The ragù recipe has different versions – the most famous are “ragù alla bolognese and “ragù napoletano”.

The American version of Spaghetti bolognese is actually more similar to Neapolitan ragù – coming from the south of Italy – rather than the northern Bolognese version.

Also, in Italy we don’t grate cheddar instead of Parmesan!

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Why Bolognese?

The first documented recipe for ragù comes from Imola, a town near Bologna. It was the Italian writer Pellegrino Artusi who first published the recipe known as “maccheroni alla bolognese” in his cookbook in 1891.

5. “Latte” is just "milk"!

Latte is an internationally well-known short term for “caffé latte(pron. kafˈfɛ ˈlatte), particularly popular in North America.

It’s a coffee drink made with espresso topped with soft steam milk. It’s similar to cappuccino but has less foam.

It is important to highlight that even though latte is an Italian name, if you order “latte” in an Italian café you’ll just have milk.

If you wish to order the coffee drink you should ask for a “latte macchiato”: a half shot of espresso is gently poured through the foamy top layer, then creating a “macchia” (spot) on the top.

Latte macchiato is basically the opposite process of “caffé macchiato, where a drop of milk is added to a cup of coffee, with just a very little foam on top.

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The taste of latte macchiato is very milky, so if you’re striving for something more bitter, you should order “latte macchiato scuro” (literally “dark stained latte”).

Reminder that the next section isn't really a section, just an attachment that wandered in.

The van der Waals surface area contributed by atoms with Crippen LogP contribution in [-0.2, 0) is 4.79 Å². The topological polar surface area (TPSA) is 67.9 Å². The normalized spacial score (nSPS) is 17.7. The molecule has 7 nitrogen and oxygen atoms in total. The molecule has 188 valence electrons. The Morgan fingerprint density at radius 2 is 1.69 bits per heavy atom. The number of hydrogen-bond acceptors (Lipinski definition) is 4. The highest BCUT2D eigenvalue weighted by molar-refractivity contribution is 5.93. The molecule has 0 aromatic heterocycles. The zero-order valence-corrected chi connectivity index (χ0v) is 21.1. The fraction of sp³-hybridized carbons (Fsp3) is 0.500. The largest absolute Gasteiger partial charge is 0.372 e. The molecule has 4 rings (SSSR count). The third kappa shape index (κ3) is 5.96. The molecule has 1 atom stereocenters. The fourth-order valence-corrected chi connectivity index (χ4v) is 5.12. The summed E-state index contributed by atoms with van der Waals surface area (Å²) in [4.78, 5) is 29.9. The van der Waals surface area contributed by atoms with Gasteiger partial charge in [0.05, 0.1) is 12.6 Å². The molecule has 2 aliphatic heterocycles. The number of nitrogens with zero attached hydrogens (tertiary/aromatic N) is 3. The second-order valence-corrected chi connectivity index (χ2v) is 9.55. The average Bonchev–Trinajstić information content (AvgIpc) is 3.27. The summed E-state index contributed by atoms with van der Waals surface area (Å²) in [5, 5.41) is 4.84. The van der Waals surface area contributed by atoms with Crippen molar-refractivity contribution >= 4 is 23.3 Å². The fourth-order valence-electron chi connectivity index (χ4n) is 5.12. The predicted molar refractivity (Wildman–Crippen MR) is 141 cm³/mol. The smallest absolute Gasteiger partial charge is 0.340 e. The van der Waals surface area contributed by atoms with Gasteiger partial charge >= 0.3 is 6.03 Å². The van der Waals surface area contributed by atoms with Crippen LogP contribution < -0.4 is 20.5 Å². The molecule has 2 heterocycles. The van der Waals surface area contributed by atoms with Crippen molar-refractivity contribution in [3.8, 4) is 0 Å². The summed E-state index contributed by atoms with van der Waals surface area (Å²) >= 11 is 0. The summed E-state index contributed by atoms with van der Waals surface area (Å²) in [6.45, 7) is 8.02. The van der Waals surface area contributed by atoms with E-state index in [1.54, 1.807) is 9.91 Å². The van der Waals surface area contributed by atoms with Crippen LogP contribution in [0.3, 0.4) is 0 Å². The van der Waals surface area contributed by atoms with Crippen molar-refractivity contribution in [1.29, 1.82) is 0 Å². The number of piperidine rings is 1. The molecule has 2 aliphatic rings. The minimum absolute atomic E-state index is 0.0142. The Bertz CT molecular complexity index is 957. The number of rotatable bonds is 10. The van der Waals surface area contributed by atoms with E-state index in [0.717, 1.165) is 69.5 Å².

Also, in North America you can find any flavors for latte, such as vanilla and hazelnut. However, in Italy you won’t find any of that. The only thing that gets closer to this idea is café gianduja, to which a spoonful of Nutella has been added.

Nonetheless, even if you can probably find fancy coffee variations in Italian coffee shops, it is very unlikely that Italians order such drinks. Usually people would take a more classic Espresso, caffé macchiato or a cappuccino.

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6. Garlic Bread or Bruschetta?

Another Italian food that you won’t find in Italy is garlic bread.

The closest thing to garlic bread that we have in Italy is “bruschetta” (pron. broo-sket-ta).

Bruschetta is made of baked bread on which some drops of good extra virgin olive oil are poured (no butter please, per carità!). The bruschetta is rubbed with garlic (if you like it) and sprinkled with small cubes of fresh tomato, oregano and fresh leaves of basil.